Enose-Akahata Y, Abrams A, Massoud R, Bialuk I, Johnson KR, Green PL, Maloney EM, Jacobson S - Retrovirology (2013)

Inhibitory effects of HBZ-specific antibody on T cell activation of HAM/TSP patients. (A) Detection of immortalized memory B cells producing HBZ-specific antibodies in HAM/TSP patients. The immortalized B cells were generated from three HAM/TSP patients with anti-HBZ in serum, and production of HBZ-specific antibodies (closed bars) was detected using LIPS assay. (B) Detection of HBZ proteins using an anti-HBZ (+) B cell culture supernatant and rabbit anti-HBZ serum by western blot. The nuclear proteins were extracted from HTLV-1-uninfected (Jurkat and MOLT-3) and HTLV-I-infected (MT-2 and HUT102) cell lines and HBZ/pRen2-untransfected and transfected 293T cells. Detection of HBZ proteins was confirmed by western blot (i) representative image and (ii) the intensity of HBZ proteins. (C) Representative dot plots of CFSE staining in CD8+ T cells of a HAM/TSP patient with HBZ-specific antibody or control IgG after culture for 6 days. (D) Inhibitory effects of HBZ-specific antibody on spontaneous proliferation of CD8+ T cells (i) and CD4+ T cells (ii) in PBMCs of HAM/TSP patients after culture for 6 days by Wilcoxson matched-pairs signed rank test. The data were obtained from 7 HAM/TSP patients without anti-HBZ response (closed circles) and one ND (opened circle) as control. (E) Comparison of frequencies of CD4+CD25+ T cells (i) and CD8+CD25+ T cells (ii) of NDs, HAM/TSP patients with and without antibody responses for HBZ by Mann–Whitney test. The data were obtained from twelve NDs, and five and ten HAM/TSP patients with and without antibody responses for HBZ, respectively. The horizontal line represents the mean.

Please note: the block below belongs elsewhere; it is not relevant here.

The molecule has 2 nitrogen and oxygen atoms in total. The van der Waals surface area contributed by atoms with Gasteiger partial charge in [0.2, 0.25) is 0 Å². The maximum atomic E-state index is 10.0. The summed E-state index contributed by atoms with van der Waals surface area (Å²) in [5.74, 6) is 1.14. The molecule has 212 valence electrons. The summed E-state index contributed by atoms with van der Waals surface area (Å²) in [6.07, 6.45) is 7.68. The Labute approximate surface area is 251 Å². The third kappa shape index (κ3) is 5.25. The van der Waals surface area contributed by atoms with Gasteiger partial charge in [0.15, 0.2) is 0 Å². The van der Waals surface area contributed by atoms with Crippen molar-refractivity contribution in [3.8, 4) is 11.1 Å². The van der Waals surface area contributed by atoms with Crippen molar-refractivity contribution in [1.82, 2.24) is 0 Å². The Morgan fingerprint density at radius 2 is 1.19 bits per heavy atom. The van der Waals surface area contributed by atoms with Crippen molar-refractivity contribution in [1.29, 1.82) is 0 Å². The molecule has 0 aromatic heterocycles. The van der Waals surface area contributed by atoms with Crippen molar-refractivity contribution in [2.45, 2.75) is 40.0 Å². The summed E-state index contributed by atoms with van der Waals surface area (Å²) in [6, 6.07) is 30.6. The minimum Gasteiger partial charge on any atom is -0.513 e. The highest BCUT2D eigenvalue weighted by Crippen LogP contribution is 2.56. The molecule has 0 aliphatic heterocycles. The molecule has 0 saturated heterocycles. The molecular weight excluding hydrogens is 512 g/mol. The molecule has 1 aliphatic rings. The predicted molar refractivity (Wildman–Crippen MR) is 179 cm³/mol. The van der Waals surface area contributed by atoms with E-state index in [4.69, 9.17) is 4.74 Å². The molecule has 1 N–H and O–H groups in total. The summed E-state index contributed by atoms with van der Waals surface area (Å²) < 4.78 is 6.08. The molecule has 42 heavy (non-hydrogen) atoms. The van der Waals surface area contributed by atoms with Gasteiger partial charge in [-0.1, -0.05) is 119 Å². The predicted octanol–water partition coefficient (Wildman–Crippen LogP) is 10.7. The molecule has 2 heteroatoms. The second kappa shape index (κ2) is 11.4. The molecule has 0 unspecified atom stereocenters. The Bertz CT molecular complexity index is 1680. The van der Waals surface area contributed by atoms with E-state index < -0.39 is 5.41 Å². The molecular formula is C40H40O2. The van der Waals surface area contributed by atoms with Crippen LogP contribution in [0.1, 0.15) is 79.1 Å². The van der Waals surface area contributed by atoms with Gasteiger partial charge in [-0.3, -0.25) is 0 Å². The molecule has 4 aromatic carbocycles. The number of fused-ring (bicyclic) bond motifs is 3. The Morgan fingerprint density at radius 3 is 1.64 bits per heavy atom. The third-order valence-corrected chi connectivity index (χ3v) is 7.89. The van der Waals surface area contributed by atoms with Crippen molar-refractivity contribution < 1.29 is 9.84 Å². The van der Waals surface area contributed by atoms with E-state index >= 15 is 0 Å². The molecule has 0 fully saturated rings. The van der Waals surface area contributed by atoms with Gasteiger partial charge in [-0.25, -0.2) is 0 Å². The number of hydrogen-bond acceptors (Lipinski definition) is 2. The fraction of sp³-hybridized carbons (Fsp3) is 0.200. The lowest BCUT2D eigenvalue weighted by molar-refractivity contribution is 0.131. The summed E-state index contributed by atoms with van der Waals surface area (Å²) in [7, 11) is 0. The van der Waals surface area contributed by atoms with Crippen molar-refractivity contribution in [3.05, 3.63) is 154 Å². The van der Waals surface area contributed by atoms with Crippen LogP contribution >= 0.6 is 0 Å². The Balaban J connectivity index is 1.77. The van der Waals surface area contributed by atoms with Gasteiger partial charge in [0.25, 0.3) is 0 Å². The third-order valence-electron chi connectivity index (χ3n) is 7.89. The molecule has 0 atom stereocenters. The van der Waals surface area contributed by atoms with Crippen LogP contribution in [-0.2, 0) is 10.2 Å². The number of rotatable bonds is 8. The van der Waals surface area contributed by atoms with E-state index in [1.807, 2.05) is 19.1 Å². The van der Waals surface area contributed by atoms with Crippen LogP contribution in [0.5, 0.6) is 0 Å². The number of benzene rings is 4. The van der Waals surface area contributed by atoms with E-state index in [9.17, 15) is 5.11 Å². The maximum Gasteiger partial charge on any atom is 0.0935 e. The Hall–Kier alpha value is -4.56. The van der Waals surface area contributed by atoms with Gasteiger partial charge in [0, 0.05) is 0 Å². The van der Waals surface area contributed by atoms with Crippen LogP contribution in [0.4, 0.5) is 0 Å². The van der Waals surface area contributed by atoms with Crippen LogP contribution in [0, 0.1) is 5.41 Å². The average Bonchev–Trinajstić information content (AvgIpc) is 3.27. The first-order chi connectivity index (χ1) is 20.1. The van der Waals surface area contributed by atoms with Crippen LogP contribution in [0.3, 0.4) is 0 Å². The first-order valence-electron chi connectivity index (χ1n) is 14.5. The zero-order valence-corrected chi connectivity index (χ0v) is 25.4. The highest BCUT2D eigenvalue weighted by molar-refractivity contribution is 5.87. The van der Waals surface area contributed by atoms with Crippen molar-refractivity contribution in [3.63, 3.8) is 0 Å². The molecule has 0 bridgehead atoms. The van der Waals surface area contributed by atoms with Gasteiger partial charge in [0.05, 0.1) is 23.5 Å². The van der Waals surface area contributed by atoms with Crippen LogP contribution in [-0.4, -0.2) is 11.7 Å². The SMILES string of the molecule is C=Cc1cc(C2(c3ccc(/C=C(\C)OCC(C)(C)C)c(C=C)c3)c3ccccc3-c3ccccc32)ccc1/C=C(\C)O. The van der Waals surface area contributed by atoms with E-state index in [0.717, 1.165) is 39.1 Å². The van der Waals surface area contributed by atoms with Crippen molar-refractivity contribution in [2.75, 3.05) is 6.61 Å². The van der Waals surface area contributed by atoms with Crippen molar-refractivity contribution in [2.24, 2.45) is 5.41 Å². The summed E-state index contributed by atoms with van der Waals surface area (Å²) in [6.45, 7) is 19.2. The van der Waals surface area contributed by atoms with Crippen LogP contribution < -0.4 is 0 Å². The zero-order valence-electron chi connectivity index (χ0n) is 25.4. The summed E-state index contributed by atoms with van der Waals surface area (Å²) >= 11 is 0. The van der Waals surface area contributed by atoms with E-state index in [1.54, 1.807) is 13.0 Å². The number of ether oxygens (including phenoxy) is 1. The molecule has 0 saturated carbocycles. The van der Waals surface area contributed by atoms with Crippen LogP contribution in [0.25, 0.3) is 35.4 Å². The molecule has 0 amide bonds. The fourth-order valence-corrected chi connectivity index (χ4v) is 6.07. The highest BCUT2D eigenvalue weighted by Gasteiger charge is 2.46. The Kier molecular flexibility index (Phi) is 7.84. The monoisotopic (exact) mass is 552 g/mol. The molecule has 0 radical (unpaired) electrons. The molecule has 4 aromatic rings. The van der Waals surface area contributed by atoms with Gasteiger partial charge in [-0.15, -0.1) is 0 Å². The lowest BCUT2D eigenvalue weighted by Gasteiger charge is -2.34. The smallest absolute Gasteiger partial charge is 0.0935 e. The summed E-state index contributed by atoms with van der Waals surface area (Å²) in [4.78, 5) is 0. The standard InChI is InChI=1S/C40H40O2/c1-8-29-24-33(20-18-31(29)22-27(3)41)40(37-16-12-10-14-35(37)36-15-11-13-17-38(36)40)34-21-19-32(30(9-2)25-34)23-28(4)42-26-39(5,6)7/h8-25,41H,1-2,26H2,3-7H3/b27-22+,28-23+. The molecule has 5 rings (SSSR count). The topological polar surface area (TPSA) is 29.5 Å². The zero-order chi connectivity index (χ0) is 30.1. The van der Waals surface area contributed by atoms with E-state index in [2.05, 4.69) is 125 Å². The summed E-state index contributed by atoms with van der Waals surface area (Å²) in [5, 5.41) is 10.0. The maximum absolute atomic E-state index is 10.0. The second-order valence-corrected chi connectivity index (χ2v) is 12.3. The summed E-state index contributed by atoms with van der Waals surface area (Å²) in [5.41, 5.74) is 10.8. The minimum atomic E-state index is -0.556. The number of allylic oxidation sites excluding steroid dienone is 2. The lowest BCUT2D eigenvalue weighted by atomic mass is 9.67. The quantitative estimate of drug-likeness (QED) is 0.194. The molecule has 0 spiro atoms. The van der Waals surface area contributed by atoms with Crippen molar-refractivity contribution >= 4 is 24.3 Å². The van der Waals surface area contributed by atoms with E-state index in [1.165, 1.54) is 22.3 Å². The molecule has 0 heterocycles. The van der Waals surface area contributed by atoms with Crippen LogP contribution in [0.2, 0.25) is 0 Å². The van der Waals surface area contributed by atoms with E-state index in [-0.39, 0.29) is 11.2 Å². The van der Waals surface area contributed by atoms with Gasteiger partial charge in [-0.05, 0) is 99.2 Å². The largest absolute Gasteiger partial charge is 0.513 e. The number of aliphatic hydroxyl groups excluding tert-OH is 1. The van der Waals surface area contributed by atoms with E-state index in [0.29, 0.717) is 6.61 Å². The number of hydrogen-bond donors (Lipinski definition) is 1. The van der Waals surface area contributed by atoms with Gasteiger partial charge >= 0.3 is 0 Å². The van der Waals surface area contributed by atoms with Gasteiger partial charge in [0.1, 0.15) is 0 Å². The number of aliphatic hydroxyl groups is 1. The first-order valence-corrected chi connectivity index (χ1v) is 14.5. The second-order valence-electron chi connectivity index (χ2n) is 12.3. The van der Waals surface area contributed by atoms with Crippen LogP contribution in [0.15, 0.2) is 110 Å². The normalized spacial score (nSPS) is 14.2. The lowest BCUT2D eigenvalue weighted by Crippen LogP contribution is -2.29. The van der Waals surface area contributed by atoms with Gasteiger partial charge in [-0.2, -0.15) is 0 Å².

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Figure 4: Inhibitory effects of HBZ-specific antibody on T cell activation of HAM/TSP patients. (A) Detection of immortalized memory B cells producing HBZ-specific antibodies in HAM/TSP patients. The immortalized B cells were generated from three HAM/TSP patients with anti-HBZ in serum, and production of HBZ-specific antibodies (closed bars) was detected using LIPS assay. (B) Detection of HBZ proteins using an anti-HBZ (+) B cell culture supernatant and rabbit anti-HBZ serum by western blot. The nuclear proteins were extracted from HTLV-1-uninfected (Jurkat and MOLT-3) and HTLV-I-infected (MT-2 and HUT102) cell lines and HBZ/pRen2-untransfected and transfected 293T cells. Detection of HBZ proteins was confirmed by western blot (i) representative image and (ii) the intensity of HBZ proteins. (C) Representative dot plots of CFSE staining in CD8+ T cells of a HAM/TSP patient with HBZ-specific antibody or control IgG after culture for 6 days. (D) Inhibitory effects of HBZ-specific antibody on spontaneous proliferation of CD8+ T cells (i) and CD4+ T cells (ii) in PBMCs of HAM/TSP patients after culture for 6 days by Wilcoxson matched-pairs signed rank test. The data were obtained from 7 HAM/TSP patients without anti-HBZ response (closed circles) and one ND (opened circle) as control. (E) Comparison of frequencies of CD4+CD25+ T cells (i) and CD8+CD25+ T cells (ii) of NDs, HAM/TSP patients with and without antibody responses for HBZ by Mann–Whitney test. The data were obtained from twelve NDs, and five and ten HAM/TSP patients with and without antibody responses for HBZ, respectively. The horizontal line represents the mean.